The program began amid concerns in the defense community that such platforms would eventually be necessary for the survival of the U.S. intelligence, surveillance, and reconnaissance systems that rely on satellites.

Yet, like many other U.S. weapons systems that anticipate near-future threats, the project was cast to the wayside through budget cuts and a sense of hubris that the United States was far enough ahead of its adversaries to not worry. Continue reading

China Tests its Largest Airship

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This concept art shows China’s 18,000 cubic meter Yuanmeng airship 20km above the ground (and for some reason, off the coast of the Mid Atlantic U.S.). One of the highest flying airships, the Yuanmeng can provide wide area surveillance and communications capability.

 

On October 13, 2015, China started the 24 hour test flight of its largest airship yet in Xilinhot, Inner Mongolia. The Yuanmeng has a volume of 18,000 cubic meters, length of 75 meters and 22 meters height. It will fly to 20,000 meters to test its control systems and near space flight performance. With solar panels installed on its top, the Yuanmeng will be one of the largest solar powered airships in existence, using solar power to drive its rotors will save additional weight in order to increase payload. Solar power also gives it a total flight endurance of six months. The Yuanmeng’s 5-7 ton payload of data relays, datalinks, cameras and other sensors would also be powered by the sun. Continue reading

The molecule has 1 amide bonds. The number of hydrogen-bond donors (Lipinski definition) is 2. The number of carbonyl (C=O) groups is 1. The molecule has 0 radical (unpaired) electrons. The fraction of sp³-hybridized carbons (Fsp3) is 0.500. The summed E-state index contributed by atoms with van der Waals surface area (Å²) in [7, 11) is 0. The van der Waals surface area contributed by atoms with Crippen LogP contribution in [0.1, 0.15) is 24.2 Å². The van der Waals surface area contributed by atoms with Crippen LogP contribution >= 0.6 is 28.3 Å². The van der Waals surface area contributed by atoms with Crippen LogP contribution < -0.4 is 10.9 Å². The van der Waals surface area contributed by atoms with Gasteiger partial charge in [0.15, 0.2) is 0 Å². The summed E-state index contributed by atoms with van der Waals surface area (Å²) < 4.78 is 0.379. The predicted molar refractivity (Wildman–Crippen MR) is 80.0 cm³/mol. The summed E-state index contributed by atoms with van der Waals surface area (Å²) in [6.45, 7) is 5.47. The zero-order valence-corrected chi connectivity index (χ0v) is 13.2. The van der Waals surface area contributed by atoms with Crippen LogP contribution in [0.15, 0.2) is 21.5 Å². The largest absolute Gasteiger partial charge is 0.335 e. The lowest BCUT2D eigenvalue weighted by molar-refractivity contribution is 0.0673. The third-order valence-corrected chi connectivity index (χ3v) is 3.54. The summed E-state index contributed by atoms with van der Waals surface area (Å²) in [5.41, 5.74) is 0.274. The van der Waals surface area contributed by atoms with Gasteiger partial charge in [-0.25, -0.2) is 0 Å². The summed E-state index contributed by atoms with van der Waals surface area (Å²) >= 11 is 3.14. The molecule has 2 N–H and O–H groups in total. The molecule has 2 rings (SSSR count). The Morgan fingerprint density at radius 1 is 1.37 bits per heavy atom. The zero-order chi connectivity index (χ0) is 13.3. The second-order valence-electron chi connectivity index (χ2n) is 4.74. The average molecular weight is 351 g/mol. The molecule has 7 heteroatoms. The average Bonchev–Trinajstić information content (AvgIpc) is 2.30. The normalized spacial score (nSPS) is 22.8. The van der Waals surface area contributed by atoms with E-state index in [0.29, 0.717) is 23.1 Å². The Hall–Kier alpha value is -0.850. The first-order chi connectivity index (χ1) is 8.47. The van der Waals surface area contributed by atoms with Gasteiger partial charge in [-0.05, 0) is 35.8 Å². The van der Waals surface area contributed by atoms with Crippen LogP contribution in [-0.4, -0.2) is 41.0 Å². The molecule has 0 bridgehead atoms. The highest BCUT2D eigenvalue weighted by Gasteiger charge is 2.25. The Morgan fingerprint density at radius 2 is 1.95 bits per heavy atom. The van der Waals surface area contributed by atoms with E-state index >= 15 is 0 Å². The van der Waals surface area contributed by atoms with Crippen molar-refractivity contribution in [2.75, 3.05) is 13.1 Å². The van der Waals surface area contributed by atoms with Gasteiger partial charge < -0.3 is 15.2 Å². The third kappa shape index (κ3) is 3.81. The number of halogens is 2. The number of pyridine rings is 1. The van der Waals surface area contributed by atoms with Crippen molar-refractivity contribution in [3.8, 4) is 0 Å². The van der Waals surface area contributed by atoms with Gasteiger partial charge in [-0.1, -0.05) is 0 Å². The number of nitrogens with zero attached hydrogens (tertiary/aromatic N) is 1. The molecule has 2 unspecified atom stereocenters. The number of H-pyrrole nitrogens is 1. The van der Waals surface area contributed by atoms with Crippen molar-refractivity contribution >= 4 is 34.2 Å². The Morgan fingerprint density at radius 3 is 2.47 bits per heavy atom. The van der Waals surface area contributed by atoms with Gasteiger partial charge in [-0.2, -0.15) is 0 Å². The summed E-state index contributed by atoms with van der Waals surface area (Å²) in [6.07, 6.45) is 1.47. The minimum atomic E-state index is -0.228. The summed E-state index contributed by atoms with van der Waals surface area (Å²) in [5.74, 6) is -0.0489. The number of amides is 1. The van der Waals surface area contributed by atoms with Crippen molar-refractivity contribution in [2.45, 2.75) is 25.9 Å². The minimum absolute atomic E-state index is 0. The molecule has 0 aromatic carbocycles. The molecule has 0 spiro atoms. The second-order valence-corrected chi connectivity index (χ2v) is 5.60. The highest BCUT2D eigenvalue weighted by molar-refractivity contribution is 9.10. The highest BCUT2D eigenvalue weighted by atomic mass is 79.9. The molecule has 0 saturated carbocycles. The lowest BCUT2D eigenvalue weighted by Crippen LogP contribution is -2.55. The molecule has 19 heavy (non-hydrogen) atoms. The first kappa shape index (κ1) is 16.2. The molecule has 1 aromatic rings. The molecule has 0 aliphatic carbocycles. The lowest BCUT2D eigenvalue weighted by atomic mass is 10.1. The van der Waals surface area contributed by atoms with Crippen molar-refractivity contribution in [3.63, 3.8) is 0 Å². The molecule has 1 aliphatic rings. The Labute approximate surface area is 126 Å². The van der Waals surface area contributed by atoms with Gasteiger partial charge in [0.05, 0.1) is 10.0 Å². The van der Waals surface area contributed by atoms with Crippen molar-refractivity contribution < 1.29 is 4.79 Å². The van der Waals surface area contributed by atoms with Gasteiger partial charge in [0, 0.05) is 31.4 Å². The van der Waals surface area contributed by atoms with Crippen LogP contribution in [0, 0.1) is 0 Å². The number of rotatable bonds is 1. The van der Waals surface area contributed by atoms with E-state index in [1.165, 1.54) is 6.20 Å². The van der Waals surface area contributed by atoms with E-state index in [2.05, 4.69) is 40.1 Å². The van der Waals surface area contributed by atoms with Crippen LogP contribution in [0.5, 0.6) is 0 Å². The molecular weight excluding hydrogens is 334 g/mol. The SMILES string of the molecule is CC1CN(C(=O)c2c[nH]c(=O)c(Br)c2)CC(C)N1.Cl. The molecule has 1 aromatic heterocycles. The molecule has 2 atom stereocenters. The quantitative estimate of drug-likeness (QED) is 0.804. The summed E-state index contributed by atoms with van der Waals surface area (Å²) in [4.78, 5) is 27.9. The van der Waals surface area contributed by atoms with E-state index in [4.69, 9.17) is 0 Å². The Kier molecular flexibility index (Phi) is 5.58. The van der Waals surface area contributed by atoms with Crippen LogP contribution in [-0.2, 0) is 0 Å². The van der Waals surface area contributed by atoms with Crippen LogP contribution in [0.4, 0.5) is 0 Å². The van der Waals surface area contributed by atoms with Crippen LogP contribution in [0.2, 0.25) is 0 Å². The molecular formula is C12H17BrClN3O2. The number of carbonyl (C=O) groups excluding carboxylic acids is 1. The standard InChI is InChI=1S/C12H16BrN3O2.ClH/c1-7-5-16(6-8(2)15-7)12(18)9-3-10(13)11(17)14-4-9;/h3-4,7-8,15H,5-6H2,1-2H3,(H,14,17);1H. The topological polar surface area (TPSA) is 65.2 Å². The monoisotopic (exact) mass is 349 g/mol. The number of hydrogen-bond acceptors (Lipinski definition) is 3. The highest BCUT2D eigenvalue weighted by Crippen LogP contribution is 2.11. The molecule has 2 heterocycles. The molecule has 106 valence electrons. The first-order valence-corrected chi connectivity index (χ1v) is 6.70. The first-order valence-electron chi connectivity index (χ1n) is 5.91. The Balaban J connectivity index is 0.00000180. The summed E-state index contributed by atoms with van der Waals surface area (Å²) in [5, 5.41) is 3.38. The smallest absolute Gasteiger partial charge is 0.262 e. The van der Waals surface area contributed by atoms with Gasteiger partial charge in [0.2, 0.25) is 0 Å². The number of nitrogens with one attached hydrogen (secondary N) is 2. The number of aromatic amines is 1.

Russia Might Be Working on New ‘F-35 Killer’ Drone

At this year’s MAKS airshow, which took place in August near Moscow, Drew talked to the first deputy chief executive officer of the electronic systems producer KRET, Vladimir Mikheev, about a drone model on display at the event. Mikheyev revealed that there was more to the miniature than would meet the eye.

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Russia’s New Buk-M3 ‘Kill-All’ Missile to Enter Service in 2016

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The Buk-M3 medium-range surface-to-air missile system, a modernized version of the Buk-M2 system, features advanced electronic components and a deadly new missile and could be regarded as a completely new system.